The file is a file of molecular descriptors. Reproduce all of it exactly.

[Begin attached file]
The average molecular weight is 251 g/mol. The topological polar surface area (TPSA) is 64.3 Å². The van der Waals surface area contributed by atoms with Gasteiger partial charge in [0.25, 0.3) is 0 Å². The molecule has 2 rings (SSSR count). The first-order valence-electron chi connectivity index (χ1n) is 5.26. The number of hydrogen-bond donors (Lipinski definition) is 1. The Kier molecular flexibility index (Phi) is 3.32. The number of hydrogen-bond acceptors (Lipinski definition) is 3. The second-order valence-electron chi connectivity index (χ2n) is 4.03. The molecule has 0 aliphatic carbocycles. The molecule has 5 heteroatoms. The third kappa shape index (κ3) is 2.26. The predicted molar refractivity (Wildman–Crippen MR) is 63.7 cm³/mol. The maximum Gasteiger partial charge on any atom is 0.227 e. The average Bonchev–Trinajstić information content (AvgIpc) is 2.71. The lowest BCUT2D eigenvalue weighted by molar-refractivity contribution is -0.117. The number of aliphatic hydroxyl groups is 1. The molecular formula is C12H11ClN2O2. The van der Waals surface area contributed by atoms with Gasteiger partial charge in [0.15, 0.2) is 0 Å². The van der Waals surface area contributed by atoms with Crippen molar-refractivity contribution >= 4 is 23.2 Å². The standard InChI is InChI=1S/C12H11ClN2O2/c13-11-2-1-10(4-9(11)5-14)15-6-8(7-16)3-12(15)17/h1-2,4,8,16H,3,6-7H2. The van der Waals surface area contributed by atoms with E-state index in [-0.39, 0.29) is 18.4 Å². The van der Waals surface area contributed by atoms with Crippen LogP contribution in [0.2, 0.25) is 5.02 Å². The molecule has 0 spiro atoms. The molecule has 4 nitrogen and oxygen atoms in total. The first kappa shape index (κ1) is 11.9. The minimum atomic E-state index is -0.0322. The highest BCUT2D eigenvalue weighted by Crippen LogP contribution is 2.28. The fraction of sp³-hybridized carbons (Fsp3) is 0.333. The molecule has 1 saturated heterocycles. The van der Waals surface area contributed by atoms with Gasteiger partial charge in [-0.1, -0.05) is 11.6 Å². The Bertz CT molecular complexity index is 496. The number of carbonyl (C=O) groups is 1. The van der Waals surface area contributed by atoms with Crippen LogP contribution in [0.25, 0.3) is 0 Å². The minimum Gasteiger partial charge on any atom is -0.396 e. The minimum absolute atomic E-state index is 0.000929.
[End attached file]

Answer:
The average molecular weight is 251 g/mol. The topological polar surface area (TPSA) is 64.3 Å². The van der Waals surface area contributed by atoms with Gasteiger partial charge in [0.25, 0.3) is 0 Å². The molecule has 2 rings (SSSR count). The first-order valence-electron chi connectivity index (χ1n) is 5.26. The number of hydrogen-bond donors (Lipinski definition) is 1. The Kier molecular flexibility index (Phi) is 3.32. The number of hydrogen-bond acceptors (Lipinski definition) is 3. The second-order valence-electron chi connectivity index (χ2n) is 4.03. The molecule has 0 aliphatic carbocycles. The molecule has 5 heteroatoms. The third kappa shape index (κ3) is 2.26. The predicted molar refractivity (Wildman–Crippen MR) is 63.7 cm³/mol. The maximum Gasteiger partial charge on any atom is 0.227 e. The average Bonchev–Trinajstić information content (AvgIpc) is 2.71. The lowest BCUT2D eigenvalue weighted by molar-refractivity contribution is -0.117. The number of aliphatic hydroxyl groups is 1. The molecular formula is C12H11ClN2O2. The van der Waals surface area contributed by atoms with Gasteiger partial charge in [0.15, 0.2) is 0 Å². The van der Waals surface area contributed by atoms with Crippen molar-refractivity contribution >= 4 is 23.2 Å². The standard InChI is InChI=1S/C12H11ClN2O2/c13-11-2-1-10(4-9(11)5-14)15-6-8(7-16)3-12(15)17/h1-2,4,8,16H,3,6-7H2. The van der Waals surface area contributed by atoms with E-state index in [-0.39, 0.29) is 18.4 Å². The van der Waals surface area contributed by atoms with Crippen LogP contribution in [0.2, 0.25) is 5.02 Å². The molecule has 0 spiro atoms. The molecule has 4 nitrogen and oxygen atoms in total. The first kappa shape index (κ1) is 11.9. The minimum atomic E-state index is -0.0322. The highest BCUT2D eigenvalue weighted by Crippen LogP contribution is 2.28. The fraction of sp³-hybridized carbons (Fsp3) is 0.333. The molecule has 1 saturated heterocycles. The van der Waals surface area contributed by atoms with Gasteiger partial charge in [-0.1, -0.05) is 11.6 Å². The Bertz CT molecular complexity index is 496. The number of carbonyl (C=O) groups is 1. The van der Waals surface area contributed by atoms with Crippen LogP contribution in [0.25, 0.3) is 0 Å². The minimum Gasteiger partial charge on any atom is -0.396 e. The minimum absolute atomic E-state index is 0.000929.